Tuesday, July 24, 2007

Taking the long view

It is quite something that waiting a month before trying to reach an assessment of our new government feels laggardly.

So quickly does politics move now, that already the phrase "The Prime Minister, Gordon Brown" elicits no shock. The opinion polls that suggested a ten point tory lead when camparing Cameron to Brown have been shown to be as pointless as the intelligent always said they were. Jacqui Smith seems to be taking the country by storm, despite that embarrassing photo of her playing a rather dull drinking game.

As an aside. I feel sorry for the first generation of Facebook politicians. Every single photo of you looking stupid, drunk out of your mind, snogging some poor unfortunate, all uploaded, tagged, saved and secure for posterity, and by your friends too. Still, at least we'll get used to it quickly enough.

So a month in and where are we?

David Cameron is having a minor leadership crisis. How strange that seems. A mere season ago, he was expected to crush all beneath him. Commentators curled up at his feet. Office appeared to be merely a matter of time.

Today Cameron is on the edge of becoming a figure of fun. He's the husky loving, floppy haired, baby hugging, sikh guru embracing toff who made the fatal mistake of believing that the vital task that faced the Tories was to make themselves look nice.

I shall say it one more time. It was not "nastiness" that cost the Tory party power, it was screwing with peoples lives. So, don't go off to Rwanda, no matter how decent or worthy your intentions are. Explain to people why you'd make their lives better in the here and now.

I believe Cameron is more Gaitskill than Kinnock. He's facing the right direction and is personally popuar, but has a narrow base of support in his own party so cannot confront the huge issues that make his party vrtually unelectable. Add to that a huge whole in his policies for spending and taxation (No cuts in the NHS ever and lower taxation? Shurely shome mishtake...) and I think Cameron's destined to fail.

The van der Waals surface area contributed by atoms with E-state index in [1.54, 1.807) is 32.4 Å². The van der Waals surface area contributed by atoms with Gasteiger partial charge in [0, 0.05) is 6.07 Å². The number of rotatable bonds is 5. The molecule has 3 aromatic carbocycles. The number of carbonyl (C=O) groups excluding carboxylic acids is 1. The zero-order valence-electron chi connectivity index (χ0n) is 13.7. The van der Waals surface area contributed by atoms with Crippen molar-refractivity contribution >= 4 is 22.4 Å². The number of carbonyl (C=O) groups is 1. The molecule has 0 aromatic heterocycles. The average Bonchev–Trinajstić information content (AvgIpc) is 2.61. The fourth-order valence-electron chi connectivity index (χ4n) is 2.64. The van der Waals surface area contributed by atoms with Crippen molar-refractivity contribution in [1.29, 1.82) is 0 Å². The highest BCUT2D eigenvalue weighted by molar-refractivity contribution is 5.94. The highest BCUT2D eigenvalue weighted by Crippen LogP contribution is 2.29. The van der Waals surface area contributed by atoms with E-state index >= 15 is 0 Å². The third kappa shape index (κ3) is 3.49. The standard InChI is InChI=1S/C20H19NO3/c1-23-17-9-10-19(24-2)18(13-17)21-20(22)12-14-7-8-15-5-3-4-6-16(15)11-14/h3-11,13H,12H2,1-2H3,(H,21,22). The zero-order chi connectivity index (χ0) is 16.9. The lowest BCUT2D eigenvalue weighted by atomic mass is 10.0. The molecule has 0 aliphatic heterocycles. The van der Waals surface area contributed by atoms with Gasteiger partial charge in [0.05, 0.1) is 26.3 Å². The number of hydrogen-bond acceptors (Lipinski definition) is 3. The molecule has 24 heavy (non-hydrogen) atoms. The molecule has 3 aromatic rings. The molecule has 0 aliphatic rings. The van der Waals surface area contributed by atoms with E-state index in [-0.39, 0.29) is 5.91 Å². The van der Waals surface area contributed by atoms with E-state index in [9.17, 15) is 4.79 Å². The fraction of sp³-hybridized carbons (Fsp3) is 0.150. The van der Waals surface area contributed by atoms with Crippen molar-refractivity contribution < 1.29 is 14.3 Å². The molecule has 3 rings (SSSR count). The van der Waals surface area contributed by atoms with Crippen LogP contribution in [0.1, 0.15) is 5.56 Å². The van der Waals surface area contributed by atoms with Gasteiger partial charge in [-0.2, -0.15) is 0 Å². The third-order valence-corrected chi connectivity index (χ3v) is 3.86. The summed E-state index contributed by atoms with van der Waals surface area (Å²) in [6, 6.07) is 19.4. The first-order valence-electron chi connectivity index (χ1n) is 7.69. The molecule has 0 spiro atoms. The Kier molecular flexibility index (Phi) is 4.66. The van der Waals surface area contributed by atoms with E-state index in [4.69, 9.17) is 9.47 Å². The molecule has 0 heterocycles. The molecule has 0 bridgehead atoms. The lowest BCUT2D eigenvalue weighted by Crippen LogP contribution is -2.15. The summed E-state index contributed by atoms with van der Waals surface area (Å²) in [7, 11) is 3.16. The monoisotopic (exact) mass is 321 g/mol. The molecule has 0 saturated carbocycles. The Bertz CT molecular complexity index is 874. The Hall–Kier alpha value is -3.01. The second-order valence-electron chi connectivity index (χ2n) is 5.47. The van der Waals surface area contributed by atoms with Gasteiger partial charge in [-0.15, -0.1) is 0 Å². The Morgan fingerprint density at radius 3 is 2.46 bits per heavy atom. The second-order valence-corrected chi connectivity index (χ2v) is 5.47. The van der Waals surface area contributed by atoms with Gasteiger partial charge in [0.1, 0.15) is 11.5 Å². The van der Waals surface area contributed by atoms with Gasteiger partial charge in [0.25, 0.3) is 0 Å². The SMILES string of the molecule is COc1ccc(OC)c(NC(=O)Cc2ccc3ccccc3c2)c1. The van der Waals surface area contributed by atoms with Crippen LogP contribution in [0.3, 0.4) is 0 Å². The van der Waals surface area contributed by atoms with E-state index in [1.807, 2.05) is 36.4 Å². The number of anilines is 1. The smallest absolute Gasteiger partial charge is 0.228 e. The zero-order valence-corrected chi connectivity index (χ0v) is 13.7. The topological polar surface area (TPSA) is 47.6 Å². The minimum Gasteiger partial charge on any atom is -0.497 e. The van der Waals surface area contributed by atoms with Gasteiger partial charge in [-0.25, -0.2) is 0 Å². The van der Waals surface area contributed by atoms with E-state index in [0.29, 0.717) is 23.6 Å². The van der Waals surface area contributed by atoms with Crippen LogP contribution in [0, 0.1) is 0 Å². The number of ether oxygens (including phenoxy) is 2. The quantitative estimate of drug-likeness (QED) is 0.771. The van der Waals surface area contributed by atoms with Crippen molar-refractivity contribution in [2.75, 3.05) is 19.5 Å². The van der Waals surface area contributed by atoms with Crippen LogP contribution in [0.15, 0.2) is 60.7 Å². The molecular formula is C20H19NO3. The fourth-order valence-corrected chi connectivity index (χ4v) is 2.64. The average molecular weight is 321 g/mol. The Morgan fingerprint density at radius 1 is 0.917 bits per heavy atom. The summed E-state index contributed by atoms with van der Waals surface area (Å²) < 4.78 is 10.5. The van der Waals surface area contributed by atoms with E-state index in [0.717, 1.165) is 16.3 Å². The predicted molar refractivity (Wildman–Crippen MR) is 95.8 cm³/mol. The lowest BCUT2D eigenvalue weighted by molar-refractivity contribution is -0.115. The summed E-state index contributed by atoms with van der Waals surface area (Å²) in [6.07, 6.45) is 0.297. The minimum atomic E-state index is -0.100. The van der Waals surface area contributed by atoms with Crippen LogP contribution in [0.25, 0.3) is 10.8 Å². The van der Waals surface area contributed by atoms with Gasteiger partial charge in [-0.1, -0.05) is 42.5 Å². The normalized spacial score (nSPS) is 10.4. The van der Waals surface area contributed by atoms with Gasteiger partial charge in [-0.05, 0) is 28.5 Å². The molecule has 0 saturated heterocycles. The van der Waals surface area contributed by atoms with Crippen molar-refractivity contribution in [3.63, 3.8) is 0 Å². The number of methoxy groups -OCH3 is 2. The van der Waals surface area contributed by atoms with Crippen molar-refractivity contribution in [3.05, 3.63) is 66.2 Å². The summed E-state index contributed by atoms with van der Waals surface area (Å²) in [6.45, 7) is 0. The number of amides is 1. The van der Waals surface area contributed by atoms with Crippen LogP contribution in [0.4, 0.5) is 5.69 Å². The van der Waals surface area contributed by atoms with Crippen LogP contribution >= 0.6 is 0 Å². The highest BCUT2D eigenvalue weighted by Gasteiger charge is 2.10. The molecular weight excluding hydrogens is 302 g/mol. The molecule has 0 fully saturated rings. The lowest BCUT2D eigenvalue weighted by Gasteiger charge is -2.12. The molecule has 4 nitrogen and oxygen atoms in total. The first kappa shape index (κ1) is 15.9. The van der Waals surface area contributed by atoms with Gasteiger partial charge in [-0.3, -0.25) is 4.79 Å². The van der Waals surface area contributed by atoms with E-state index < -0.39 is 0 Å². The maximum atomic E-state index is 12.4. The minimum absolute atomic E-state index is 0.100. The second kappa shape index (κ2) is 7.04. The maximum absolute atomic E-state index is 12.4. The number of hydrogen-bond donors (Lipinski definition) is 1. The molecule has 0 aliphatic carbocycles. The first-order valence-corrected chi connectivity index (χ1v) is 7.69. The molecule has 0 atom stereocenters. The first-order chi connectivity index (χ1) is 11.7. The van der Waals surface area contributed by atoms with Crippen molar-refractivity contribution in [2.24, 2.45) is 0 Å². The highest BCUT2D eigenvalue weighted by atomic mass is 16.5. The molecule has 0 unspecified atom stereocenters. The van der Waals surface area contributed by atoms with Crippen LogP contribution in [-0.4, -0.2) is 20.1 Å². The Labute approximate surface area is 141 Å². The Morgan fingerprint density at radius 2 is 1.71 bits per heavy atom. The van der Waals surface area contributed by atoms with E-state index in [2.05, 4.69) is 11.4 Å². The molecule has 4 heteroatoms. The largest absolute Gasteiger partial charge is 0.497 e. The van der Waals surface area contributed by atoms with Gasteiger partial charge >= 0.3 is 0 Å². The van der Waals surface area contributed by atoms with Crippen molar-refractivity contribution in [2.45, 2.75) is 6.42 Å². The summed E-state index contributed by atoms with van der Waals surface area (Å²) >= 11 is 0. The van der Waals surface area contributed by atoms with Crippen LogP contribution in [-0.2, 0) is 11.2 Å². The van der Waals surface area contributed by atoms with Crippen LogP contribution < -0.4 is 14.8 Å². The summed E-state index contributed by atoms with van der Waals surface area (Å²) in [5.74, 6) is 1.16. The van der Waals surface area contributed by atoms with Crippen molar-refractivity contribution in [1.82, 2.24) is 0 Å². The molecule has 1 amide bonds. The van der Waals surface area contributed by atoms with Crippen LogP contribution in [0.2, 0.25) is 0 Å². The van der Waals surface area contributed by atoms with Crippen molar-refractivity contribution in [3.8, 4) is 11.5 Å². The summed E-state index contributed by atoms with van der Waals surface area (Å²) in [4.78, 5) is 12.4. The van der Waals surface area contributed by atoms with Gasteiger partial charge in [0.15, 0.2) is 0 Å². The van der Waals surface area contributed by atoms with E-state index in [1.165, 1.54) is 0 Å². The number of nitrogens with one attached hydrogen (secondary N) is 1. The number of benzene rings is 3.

For the Government, It seems fated to suffer terrorist attacks and natural disasters, and to handle them reasonably well. I do find it strange that it's more acceptable to criticise the Government for allowing storms to flood rivers than failing to prevent terrorist attacks. (It strikes me that only one of these two is withing the power of human intervention).

The new cabinet is being quiet, methodical and slightly dull. It's all rather mature. Denham, Balls, Darling, Hutton, Straw. It's a government of the quietly competent lieutenants. The governmet, drained of the bitterness of the last few years seems focussed on getting on with the job, suddenly feeling that if they just do what they're supposed to, The election will be theirs.

On the negative side, I worry that the Government is a little quiet on the issue of crime and anti-social behaviour. We easily forget how big an issue this is for people, and it's an issue that will not go away.

This is a government of serious, policy minded people, which means they might be a little too attentive to their statistics that tell them crime is falling, rather than to the marketeers and focus group merchants who tell them the public are concerned. Cameron's best moment in the last fortnight came on prisoner release. He'll be tempted back onto this agenda soon.

So one month in.

Things going pretty well.

A long way still to go.

Carry on, Gordon, carry on.

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